“This review, initiated before the COVID-19 pandemic emerged, focuses on staffing data from 2018,” the inspector general wrote. “However, the 2020 pandemic reinforces the importance of adequate staffing for nursing homes, as inadequate staffing can make it more difficult for nursing homes to respond to infectious disease outbreaks like COVID-19.”
This year’s studies of registered nurse staffing levels at nursing homes concluded that facilities with more RNs tend to have fewer COVID-19 infections and deaths, and vice-versa. The University of Rochester Medical Center study, for instance, focused on Connecticut nursing homes that had varying levels of RN staffing.
“Every 20 minutes per resident day increase in RN staffing was associated with a 22 percent reduction in confirmed cases,” wrote Yue Li, lead author of that study, published in the Journal of the American Geriatrics Society. “Among facilities with at least one death, every 20‐minute increase in RN staffing of the nursing home significantly predicted a 26 percent reduction in COVID‐19 deaths.”
“In most nursing homes, RNs are the linchpin for the assessment and provision of medical care, including early identification of and response to emergencies like life-threatening diseases,” Li wrote. “Increased nursing levels are key to an institution’s ability to respond to outbreaks of emerging infections.”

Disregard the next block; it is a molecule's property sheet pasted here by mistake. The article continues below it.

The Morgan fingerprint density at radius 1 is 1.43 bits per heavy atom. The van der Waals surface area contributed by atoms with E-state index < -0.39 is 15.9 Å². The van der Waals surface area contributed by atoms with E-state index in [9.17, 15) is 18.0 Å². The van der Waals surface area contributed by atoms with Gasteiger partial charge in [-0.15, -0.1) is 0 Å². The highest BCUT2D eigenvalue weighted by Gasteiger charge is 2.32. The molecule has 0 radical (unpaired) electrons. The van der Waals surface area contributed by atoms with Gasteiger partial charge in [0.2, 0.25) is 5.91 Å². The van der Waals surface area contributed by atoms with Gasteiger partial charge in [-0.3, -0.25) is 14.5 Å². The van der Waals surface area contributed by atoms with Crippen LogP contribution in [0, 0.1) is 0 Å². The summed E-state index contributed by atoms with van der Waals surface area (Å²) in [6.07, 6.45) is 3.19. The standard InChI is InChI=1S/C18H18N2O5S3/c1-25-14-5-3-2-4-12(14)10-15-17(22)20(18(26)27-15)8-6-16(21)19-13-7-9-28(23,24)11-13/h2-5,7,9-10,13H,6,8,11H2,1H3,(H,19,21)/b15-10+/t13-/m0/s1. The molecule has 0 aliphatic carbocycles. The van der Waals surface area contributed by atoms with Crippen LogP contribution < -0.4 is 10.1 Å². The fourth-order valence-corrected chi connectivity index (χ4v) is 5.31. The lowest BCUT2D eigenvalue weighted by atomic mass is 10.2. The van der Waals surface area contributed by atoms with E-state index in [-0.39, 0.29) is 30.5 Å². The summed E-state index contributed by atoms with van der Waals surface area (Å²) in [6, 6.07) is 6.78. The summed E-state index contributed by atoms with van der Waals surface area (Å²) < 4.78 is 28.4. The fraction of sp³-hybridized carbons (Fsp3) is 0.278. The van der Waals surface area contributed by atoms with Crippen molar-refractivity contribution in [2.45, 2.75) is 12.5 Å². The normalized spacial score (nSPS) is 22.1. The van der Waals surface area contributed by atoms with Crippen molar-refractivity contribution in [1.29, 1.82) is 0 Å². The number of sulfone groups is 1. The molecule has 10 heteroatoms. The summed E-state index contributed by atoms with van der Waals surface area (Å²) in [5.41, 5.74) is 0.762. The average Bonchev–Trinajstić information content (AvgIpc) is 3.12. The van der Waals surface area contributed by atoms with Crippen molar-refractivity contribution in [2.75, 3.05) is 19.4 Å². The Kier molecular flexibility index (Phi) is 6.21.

Not everyone accepts the studies’ conclusions.
“There is no correlation to RN nurse staffing numbers and COVID-related deaths,” wrote Dan Kramer, a spokesman for Pine Meadows Post Acute in Lexington, in a response to questions from the Herald-Leader.
Pine Meadows, with 25 COVID-related deaths so far, had 27 minutes of RN staff time per resident day, according to CMS. It’s owned by Providence Group Inc. of Farmington, Utah.
“The number of RNs did not play a role in the transmission of COVID-19 at Pine Meadows Post Acute,” Kramer wrote. “All nursing staff at Pine Meadows are trained frequently on proper infection control practices, consistent with guidance provided by the CDC, CMS and other federal, state and local health care authorities.”
Watchdog wants changes
Stanford Care and Rehabilitation, a Lincoln County nursing home, reported 23 minutes of RN staff time per resident day ahead of the pandemic, about half the statewide average, with a history of deficiencies over the last three years that includes poor infection control, bedsores, neglect, insects, failure to treat pain and accidental broken bones.
In 2016, a resident with a dangerous bacterial infection was allowed to roam the facility rather than be isolated in his room, as required. That was a failure of the nursing staff, state inspectors wrote in their report.